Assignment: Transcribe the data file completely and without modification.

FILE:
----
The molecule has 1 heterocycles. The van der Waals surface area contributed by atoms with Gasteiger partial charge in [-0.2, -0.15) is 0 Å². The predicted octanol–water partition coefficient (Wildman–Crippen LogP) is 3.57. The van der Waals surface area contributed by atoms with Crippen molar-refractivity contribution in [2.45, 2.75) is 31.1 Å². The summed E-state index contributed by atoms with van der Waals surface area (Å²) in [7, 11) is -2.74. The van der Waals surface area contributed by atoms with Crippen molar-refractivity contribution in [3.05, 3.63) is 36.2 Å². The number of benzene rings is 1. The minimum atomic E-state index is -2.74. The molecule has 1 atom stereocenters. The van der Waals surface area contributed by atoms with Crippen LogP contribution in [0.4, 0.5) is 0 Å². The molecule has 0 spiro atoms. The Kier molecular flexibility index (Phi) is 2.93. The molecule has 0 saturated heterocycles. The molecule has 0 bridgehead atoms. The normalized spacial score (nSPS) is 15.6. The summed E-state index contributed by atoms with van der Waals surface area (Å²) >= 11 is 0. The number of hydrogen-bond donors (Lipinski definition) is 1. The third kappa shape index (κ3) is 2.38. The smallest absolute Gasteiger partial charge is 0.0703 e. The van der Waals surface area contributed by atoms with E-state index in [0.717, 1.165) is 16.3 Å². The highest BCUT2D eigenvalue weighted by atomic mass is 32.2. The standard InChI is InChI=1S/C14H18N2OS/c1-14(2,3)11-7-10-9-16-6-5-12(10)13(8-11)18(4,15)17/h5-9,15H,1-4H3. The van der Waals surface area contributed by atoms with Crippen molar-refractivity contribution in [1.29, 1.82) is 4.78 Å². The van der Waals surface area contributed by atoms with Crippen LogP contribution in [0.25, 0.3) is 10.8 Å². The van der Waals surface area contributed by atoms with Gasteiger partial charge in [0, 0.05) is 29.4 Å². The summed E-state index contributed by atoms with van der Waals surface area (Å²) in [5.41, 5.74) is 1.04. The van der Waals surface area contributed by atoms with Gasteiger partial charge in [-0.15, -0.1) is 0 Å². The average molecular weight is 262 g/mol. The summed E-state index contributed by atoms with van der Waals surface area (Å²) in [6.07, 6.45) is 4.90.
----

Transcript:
The molecule has 1 heterocycles. The van der Waals surface area contributed by atoms with Gasteiger partial charge in [-0.2, -0.15) is 0 Å². The predicted octanol–water partition coefficient (Wildman–Crippen LogP) is 3.57. The van der Waals surface area contributed by atoms with Crippen molar-refractivity contribution in [2.45, 2.75) is 31.1 Å². The summed E-state index contributed by atoms with van der Waals surface area (Å²) in [7, 11) is -2.74. The van der Waals surface area contributed by atoms with Crippen molar-refractivity contribution in [3.05, 3.63) is 36.2 Å². The number of benzene rings is 1. The minimum atomic E-state index is -2.74. The molecule has 1 atom stereocenters. The van der Waals surface area contributed by atoms with Crippen LogP contribution in [0.4, 0.5) is 0 Å². The molecule has 0 spiro atoms. The Kier molecular flexibility index (Phi) is 2.93. The molecule has 0 saturated heterocycles. The molecule has 0 bridgehead atoms. The normalized spacial score (nSPS) is 15.6. The summed E-state index contributed by atoms with van der Waals surface area (Å²) >= 11 is 0. The number of hydrogen-bond donors (Lipinski definition) is 1. The third kappa shape index (κ3) is 2.38. The smallest absolute Gasteiger partial charge is 0.0703 e. The van der Waals surface area contributed by atoms with E-state index in [0.717, 1.165) is 16.3 Å². The highest BCUT2D eigenvalue weighted by atomic mass is 32.2. The standard InChI is InChI=1S/C14H18N2OS/c1-14(2,3)11-7-10-9-16-6-5-12(10)13(8-11)18(4,15)17/h5-9,15H,1-4H3. The van der Waals surface area contributed by atoms with Crippen molar-refractivity contribution in [1.29, 1.82) is 4.78 Å². The van der Waals surface area contributed by atoms with Crippen LogP contribution in [0.25, 0.3) is 10.8 Å². The van der Waals surface area contributed by atoms with Gasteiger partial charge in [0, 0.05) is 29.4 Å². The summed E-state index contributed by atoms with van der Waals surface area (Å²) in [5.41, 5.74) is 1.04. The van der Waals surface area contributed by atoms with Gasteiger partial charge in [-0.15, -0.1) is 0 Å². The average molecular weight is 262 g/mol. The summed E-state index contributed by atoms with van der Waals surface area (Å²) in [6.07, 6.45) is 4.90.